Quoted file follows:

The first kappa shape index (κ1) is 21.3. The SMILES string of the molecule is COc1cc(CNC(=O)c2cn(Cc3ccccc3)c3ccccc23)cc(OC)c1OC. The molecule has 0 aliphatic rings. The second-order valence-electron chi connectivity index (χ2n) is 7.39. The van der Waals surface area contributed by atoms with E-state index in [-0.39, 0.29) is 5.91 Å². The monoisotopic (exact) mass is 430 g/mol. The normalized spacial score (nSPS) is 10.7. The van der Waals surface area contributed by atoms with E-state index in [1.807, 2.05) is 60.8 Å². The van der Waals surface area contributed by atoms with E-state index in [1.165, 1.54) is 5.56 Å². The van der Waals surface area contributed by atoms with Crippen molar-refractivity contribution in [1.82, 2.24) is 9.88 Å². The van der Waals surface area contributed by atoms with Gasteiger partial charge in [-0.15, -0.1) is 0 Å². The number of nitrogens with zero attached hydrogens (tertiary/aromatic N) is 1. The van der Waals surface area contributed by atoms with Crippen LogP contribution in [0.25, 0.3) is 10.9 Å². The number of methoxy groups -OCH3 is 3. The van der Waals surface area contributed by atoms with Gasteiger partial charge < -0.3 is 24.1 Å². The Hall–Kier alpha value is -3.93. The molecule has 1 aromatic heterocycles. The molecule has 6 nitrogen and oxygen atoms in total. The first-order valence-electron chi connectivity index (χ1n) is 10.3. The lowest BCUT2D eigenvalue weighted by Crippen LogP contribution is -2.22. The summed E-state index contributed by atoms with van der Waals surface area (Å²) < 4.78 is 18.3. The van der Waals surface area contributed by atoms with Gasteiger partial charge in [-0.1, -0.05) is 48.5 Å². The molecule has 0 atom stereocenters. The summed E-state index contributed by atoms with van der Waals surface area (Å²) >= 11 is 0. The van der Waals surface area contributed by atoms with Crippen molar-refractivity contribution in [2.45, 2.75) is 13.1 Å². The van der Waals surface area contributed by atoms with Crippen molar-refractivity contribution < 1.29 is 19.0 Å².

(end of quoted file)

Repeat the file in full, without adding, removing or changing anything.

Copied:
The first kappa shape index (κ1) is 21.3. The SMILES string of the molecule is COc1cc(CNC(=O)c2cn(Cc3ccccc3)c3ccccc23)cc(OC)c1OC. The molecule has 0 aliphatic rings. The second-order valence-electron chi connectivity index (χ2n) is 7.39. The van der Waals surface area contributed by atoms with E-state index in [-0.39, 0.29) is 5.91 Å². The monoisotopic (exact) mass is 430 g/mol. The normalized spacial score (nSPS) is 10.7. The van der Waals surface area contributed by atoms with E-state index in [1.807, 2.05) is 60.8 Å². The van der Waals surface area contributed by atoms with E-state index in [1.165, 1.54) is 5.56 Å². The van der Waals surface area contributed by atoms with Crippen molar-refractivity contribution in [1.82, 2.24) is 9.88 Å². The van der Waals surface area contributed by atoms with Gasteiger partial charge in [-0.15, -0.1) is 0 Å². The number of nitrogens with zero attached hydrogens (tertiary/aromatic N) is 1. The van der Waals surface area contributed by atoms with Crippen LogP contribution in [0.25, 0.3) is 10.9 Å². The number of methoxy groups -OCH3 is 3. The van der Waals surface area contributed by atoms with Gasteiger partial charge < -0.3 is 24.1 Å². The Hall–Kier alpha value is -3.93. The molecule has 1 aromatic heterocycles. The molecule has 6 nitrogen and oxygen atoms in total. The first-order valence-electron chi connectivity index (χ1n) is 10.3. The lowest BCUT2D eigenvalue weighted by Crippen LogP contribution is -2.22. The summed E-state index contributed by atoms with van der Waals surface area (Å²) < 4.78 is 18.3. The van der Waals surface area contributed by atoms with Gasteiger partial charge in [-0.1, -0.05) is 48.5 Å². The molecule has 0 atom stereocenters. The summed E-state index contributed by atoms with van der Waals surface area (Å²) >= 11 is 0. The van der Waals surface area contributed by atoms with Crippen molar-refractivity contribution in [2.45, 2.75) is 13.1 Å². The van der Waals surface area contributed by atoms with Crippen molar-refractivity contribution < 1.29 is 19.0 Å².